Later, the count remarks to the actress, "Happiness? There is no such thing, Madame. It's the very things that people talk about most that don't exist...for instance, Love. That's one of them." These later scenes are more static, more self-conscious, as if the characters have pinned themselves down in their experiences, their disappointments.

Taking a step back, one sees the sequence of the affairs creating an arc: from young and passionate to bourgeois merchant class to artists and high society. We see a progression of consciousness regarding their desires, but the essential dilemma remains the same. It's not just about sex either. An interesting recurrence is that almost every character asks what time it is -- and it's usually in a position of compromise, vulnerability, weakness -- when they are afraid of succumbing to their seducer, or they are left waiting for that seducer to reappear in their lives at an appointment that only one party as upheld. These characters are not only pursuing the consummation of desire, but they are fleeing time. Like Ophuls previous film The Reckless Moment, this is a film that depicts existence as a restless, compulsive consumption of time. And like The Reckless Moment, by the end the characters have expended their pursits -- what's left is a mood of barrenness embodied by a barren set.

On the other hand, concerning the film's style, Ophuls, in his first production following his years in Hollywood, expresses himself more freely than at any time in his career at this point. Pre-eminent Ophuls scholar Lutz Bacher gives an extensive account of how Ophuls' cinematography evolved in his years working in Hollywood, leading him to apply his skills to even greater effect in his final years working in Europe, commencing with La Ronde. One eye-opening insight in this article is the disclosure that Ophuls' preference for tracking shots may have been an outcome of his difficulty with shooting for continuity editing due to his dyslexia. Mike Grost:

Some of the camera movements in La Ronde are linked to discussions in the dialogue. These discussions are often logical arguments, in which a character sets forth an idea, point by point. Each stage of the discussion is linked to a new area revealed by the moving camera. The ideas in the dialogue and the images revealed by the camera counterpoint each other, illuminating each other's concepts. This same approach will often be used in the circus scenes in Lola Montès.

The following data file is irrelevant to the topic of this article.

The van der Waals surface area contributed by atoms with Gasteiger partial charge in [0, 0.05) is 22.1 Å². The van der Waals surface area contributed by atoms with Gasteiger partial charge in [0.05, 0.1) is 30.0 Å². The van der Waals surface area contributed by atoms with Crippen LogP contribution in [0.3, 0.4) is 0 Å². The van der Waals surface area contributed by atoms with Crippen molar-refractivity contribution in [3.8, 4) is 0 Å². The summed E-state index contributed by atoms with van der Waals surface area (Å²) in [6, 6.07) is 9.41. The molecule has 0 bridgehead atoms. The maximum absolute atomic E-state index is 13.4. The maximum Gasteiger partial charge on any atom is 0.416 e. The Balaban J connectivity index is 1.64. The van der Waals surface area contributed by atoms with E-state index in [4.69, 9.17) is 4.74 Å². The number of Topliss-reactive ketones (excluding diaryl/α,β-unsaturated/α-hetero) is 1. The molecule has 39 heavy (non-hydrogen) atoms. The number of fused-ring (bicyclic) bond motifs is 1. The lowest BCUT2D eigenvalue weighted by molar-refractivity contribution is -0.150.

Not only ideas are expressed by the stages of the camera movements, but also the characters' feelings. The different stages of the scene through which the characters walk, often correspond to the emotional progression of the characters, especially their romantic feelings.

When characters vacillate in these arguments, the camera can move back and forth over the same path, reversing and then re-reversing its path of movement, along with the characters. In the first episode, Signoret's attempt to have the soldier come with her involves much such back and forth movement, all tied to different stages in her persuasion of the soldier, who waxes hot and cold in his desire to come with her... there is also something profound about the way the camera captures thought. It is as if the tiniest sensations in the thoughts and feelings of the characters are registered by Ophuls' camera and film frame, ever ready to move with them over the subtlest changes in their minds.

This review from Sight and Sound on the occasion of the film's 1982 revival offers some illuminating comparisons to the Arthur Schintzler play upon which the film was based.

This article gives further comparisons between some of Ophuls' adaptations and their source texts